Senator Gallegos dies prior to Election
Harris County voters will be able to vote early starting on Monday, October 22 through Friday, Nov. 2nd. Hours are 8 am to 4:30 pm Oct. 22 to Oct. 26, 7 am to 7 pm on Saturday, Oct. 27, 1 pm to 6 pm on Sunday Oct. 28, and 7 am to 7 pm Oct. 29 through Nov. 2nd.
Locations that are convenient for East Harris County area voters include the Harris County Administration Building, 1001 Preston, 7002, Crosby ISD Administration Building, 706 Runneburg Road, 77532, North Channel Branch Library, 15741 Wallisville Road, 77049, Baytown Community Center, 2407 Market Street, Baytown 77520, and Octavia Fields Branch Library, 1503 S. Houston Ave., Humble 77338.
There are a total of 37 early voting sites, and officials urge voters to take advantage of these, because the ballot this year is long and complicated, with a number of national and local candidates, and many bond issues and referendums included for some or all areas of the county.
This is of course a general election, set for Tuesday, November 6th from 7 am to 7 pm.
National candidates will include a U. S. President, either Democrat Barack Obama or Republican Mitt Romney. Their running mates are Joe Biden for VP, or Paul Ryan. Also running are Libertarian Gary Johnson and Green Party Jill Stein.
For U. S. Senator to replace retiring Kay Bailey Hutchison, voters have a choice of Republican Ted Cruz, Democrat Paul Sadler, Libertarian John Jay Myers, or Green Party David Collins.
For U. S. Representative in the 18th Texas District, the incumbent Democrat Sheila Jackson-Lee will face either Republican Sean Seibert or Libertarian Christopher Barber. In the last election in 2010 Jackson-Lee received 70% of the vote.
For U. S. Representative in the 29th District, incumbent Democrat Gene Green has no Republican challenger, but faces opposition from Libertarian James Stanczak, and Green Partys Maria Selva.
In State Senate District 4, incumbent Republican Tommy Williams is running against Libertarian Bob Townsend. In District 6, Mario Gallegos Jr. was running against Republican R. W. Bray. However, his death on October 16 makes this position moot. In State District 13, incumbent Rodney Ellis is running unopposed.
In State House races, in District 127 incumbent Republican Dan Huberty, from Humble, is running against Democrat Cody Pogue. In District 128 incumbent Republican Wayne Smith is running unopposed. In District 141 incumbent Democrat Senfronia Thompson is running against Republican Michael Bunch. In the last election in 2010, Thompson received 76% of the vote.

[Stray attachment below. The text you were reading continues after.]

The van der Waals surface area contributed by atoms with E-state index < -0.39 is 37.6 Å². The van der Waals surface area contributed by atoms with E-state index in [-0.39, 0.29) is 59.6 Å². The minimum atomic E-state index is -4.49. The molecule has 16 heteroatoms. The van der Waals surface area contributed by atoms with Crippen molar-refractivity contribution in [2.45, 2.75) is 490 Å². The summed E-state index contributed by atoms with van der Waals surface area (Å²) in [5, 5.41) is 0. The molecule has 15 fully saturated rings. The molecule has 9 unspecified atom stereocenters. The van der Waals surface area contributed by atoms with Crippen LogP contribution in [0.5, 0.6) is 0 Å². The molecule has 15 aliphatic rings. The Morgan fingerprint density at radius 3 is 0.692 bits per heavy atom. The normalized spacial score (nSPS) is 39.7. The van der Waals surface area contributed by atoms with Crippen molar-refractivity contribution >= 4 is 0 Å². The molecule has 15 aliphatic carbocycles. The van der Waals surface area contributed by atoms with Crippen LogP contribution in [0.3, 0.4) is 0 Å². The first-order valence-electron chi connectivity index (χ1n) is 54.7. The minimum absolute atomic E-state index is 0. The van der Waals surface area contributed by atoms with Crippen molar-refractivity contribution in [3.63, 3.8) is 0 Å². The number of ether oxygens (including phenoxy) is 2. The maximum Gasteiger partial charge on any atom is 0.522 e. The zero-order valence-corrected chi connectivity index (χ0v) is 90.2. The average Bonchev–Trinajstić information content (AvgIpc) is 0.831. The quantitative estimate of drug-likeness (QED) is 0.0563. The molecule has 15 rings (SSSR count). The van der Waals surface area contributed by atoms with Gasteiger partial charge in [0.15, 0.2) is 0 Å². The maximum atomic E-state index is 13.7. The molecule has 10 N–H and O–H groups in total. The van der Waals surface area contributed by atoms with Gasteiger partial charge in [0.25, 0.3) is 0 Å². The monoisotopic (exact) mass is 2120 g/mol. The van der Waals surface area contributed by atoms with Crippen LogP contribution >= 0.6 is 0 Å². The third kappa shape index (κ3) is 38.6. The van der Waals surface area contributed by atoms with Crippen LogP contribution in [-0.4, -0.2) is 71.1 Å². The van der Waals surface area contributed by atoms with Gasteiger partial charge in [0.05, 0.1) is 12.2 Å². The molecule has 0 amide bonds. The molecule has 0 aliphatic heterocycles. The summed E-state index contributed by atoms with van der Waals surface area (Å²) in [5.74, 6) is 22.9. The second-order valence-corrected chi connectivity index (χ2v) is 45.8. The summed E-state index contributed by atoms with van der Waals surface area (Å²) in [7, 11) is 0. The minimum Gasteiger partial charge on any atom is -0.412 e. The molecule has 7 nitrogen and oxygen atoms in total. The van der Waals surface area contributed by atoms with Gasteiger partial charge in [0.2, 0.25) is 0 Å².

In Harris County offices, in the District Attorney race has Democrat Lloyd Oliver running against Republican Mike Anderson, who upset the incumbent Pat Lykos in the primary.
For County Attorney, incumbent Democrat Vince Ryan faces Republican Robert Talton.
For Harris County Sheriff, incumbent Democrat Adrian Garcia faces Republican Louis Guthrie and Green Party Remington Alessi.
In the race for County Tax Assessor-Collector, well known Republican politician and city councilman Mike Sullivan is running against Democrat Ann Bennett and Libertarian Jess Hopson.
Local Races of Interest
Harris County Commissioner for Pct. 1 has incumbent Democrat El Franco Lee facing Republican Chuck Maricle. In Pct. 4, incumbent Republican Jack Cagle is running against Democrat Sean Hammerle. Cagle was appointed by the County Commisioners last year to fill the rest of the term of Jerry Eversole, who resigned.
In Pct. 1 Constables race, Democrat Alan Rosen faces Republican Joe Danna. Also running are Libertarian James Lancaster and Green Party Carlos Villalobos.
In Pct. 3 Constable race, the incumbent Democrat Ken Jones is running against Republican challenger David Cruzan.
For Justice of the Peace, Pct. 3 Place 1, incumbent Democrat Mike Parrott is running unopposed.
For Texas Railroad Commissioner, unexpired term, former Highlands resident Republican incumbent Barry Smitherman is running against Libertarian Jaime Perez and Green Party Josh Wendel.
Bond Issues and Referendums
The City of Baytown has 19 propositions on the ballot, essentially rewriting the terms of their city charter and bringing it up to date in language and legal intent.
Also on the ballot will be a METRO referendum to choose how the 1 cent sales tax is used.
The City of Houston will have two Propositions regarding revisions in wording of certain laws. More importantly they will have 5 Propositions, A to E, regarding issuing of bonds to pay for public safety facilities, parks, public health, libraries, and housing.
Houston ISD will have a proposition asking to authorize bonds for construction totalling $1.89 billion dollars.
Houston Community College will present a bond request proposition for $425 million for new facilities.